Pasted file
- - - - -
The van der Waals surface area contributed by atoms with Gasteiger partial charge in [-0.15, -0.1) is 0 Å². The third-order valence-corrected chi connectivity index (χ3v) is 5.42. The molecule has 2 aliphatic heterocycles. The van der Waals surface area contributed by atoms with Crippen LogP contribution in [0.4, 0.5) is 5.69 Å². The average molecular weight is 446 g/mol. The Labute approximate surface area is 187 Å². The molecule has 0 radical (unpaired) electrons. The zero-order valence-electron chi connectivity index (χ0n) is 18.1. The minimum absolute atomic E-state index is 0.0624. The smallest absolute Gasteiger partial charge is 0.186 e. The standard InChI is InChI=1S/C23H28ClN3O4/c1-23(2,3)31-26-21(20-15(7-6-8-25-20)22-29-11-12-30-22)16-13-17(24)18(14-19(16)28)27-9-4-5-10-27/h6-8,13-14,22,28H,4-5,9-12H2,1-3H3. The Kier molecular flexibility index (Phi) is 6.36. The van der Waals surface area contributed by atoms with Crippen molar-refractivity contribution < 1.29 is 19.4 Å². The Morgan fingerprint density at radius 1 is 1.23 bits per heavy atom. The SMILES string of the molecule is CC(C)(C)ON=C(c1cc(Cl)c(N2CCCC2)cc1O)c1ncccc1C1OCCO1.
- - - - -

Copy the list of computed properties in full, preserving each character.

The van der Waals surface area contributed by atoms with Gasteiger partial charge in [-0.15, -0.1) is 0 Å². The third-order valence-corrected chi connectivity index (χ3v) is 5.42. The molecule has 2 aliphatic heterocycles. The van der Waals surface area contributed by atoms with Crippen LogP contribution in [0.4, 0.5) is 5.69 Å². The average molecular weight is 446 g/mol. The Labute approximate surface area is 187 Å². The molecule has 0 radical (unpaired) electrons. The zero-order valence-electron chi connectivity index (χ0n) is 18.1. The minimum absolute atomic E-state index is 0.0624. The smallest absolute Gasteiger partial charge is 0.186 e. The standard InChI is InChI=1S/C23H28ClN3O4/c1-23(2,3)31-26-21(20-15(7-6-8-25-20)22-29-11-12-30-22)16-13-17(24)18(14-19(16)28)27-9-4-5-10-27/h6-8,13-14,22,28H,4-5,9-12H2,1-3H3. The Kier molecular flexibility index (Phi) is 6.36. The van der Waals surface area contributed by atoms with Crippen molar-refractivity contribution < 1.29 is 19.4 Å². The Morgan fingerprint density at radius 1 is 1.23 bits per heavy atom. The SMILES string of the molecule is CC(C)(C)ON=C(c1cc(Cl)c(N2CCCC2)cc1O)c1ncccc1C1OCCO1.